The Cowboy Republicans Can’t Quit
us with two wars and an economic crisis, but Republicans still hold George W.
Bush in high esteem.
take for granted that, for all their ideological rigidity, Republicans have
made a break with the recent past. Say what you will about the Tea Party
zealotry of the last four years, it has been a break with the lazy incompetence
of the George W. Bush years.
is this true? Are Republicans as down on the Bush presidency as the rest of the
world, or is this a tactical shift, a (so-far-successful) attempt to rebrand
the party in the age of Obama? Will the next Republican absorb the lessons of
the Bush administration, or should we expect a repeat performance?
don’t have an answer. But if there’s a clue, it lies in the ongoing esteem
of Republicans for their former leader. To wit, during a talk with the Economic
Club of Chicago, Chris Christie—the embattled New Jersey governor—offered
unqualified praise for the administration of George W. Bush:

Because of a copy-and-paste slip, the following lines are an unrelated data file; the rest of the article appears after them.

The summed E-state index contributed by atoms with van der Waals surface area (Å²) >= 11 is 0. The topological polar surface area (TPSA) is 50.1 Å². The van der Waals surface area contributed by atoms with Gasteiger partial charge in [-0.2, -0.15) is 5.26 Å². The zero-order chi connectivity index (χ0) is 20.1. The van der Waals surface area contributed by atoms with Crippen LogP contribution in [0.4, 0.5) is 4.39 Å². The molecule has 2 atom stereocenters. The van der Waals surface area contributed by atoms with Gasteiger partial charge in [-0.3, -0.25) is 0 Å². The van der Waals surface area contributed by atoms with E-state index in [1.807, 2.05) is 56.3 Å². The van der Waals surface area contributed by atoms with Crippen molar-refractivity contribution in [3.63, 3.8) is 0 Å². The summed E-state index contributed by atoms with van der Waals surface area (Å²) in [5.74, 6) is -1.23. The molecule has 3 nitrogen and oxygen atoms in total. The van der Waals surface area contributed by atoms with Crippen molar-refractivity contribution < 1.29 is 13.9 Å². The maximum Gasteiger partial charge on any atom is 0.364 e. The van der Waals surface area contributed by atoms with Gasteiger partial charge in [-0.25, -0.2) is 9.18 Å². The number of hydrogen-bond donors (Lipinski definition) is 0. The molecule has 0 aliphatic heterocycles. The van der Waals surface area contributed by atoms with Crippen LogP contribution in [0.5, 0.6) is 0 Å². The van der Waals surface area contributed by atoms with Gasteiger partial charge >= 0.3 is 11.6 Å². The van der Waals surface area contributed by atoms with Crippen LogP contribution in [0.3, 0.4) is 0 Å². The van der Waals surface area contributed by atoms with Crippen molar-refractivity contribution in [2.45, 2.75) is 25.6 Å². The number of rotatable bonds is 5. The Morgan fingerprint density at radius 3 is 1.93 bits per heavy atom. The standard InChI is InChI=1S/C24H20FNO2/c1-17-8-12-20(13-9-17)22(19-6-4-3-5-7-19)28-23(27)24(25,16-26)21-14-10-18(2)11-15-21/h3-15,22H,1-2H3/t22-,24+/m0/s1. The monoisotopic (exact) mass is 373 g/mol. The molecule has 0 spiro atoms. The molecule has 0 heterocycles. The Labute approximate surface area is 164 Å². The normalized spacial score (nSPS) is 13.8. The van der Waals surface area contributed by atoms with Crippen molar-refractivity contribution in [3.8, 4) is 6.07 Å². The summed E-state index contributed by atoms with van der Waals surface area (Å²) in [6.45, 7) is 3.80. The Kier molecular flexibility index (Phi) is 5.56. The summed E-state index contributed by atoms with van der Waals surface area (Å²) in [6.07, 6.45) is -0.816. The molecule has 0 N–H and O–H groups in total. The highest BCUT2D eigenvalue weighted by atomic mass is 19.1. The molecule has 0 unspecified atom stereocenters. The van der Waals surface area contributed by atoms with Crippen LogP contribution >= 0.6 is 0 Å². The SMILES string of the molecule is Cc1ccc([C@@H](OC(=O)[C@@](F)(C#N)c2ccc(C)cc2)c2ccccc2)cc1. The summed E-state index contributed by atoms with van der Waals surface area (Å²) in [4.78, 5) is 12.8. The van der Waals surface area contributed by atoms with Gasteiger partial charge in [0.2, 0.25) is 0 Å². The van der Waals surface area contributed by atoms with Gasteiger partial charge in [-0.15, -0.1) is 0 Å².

since scandal enveloped him, Mr. Christie mocked President Obama for entering
office without “a respect for the other party,” complained that George W. Bush
was “grossly underappreciated” in the White House and seemed to make a novel
case for his own, now-blemished candidacy for president in 2016.
the idea that Obama entered office without respect for Republicans is
ludicrous—he kept one in his cabinet and bent over backwards to win GOP support
for his stimulus package—but we’re not here for Christie’s mendacity. What’s interesting
about this is his clear admiration for Bush. And while it’s hard to know how
much of this is self-interest—this group includes GOP donors, after all—it is
true that Bush retains his standing with Republican voters.
a poll released last year by
ABC News and the Washington Post, 84 percent of Republicans said they
approved of George W. Bush, compared to 45 percent of independents and just 25
percent of Democrats. This includes self-described conservatives (69 percent
approval), whites (55 percent approval), and voters with incomes of over
$100,000 (55 percent). The poll doesn’t give a detailed look at issue-based
approval, but my sense is that you’d see similar numbers for his handling of
the economy, and his decision to invade Iraq.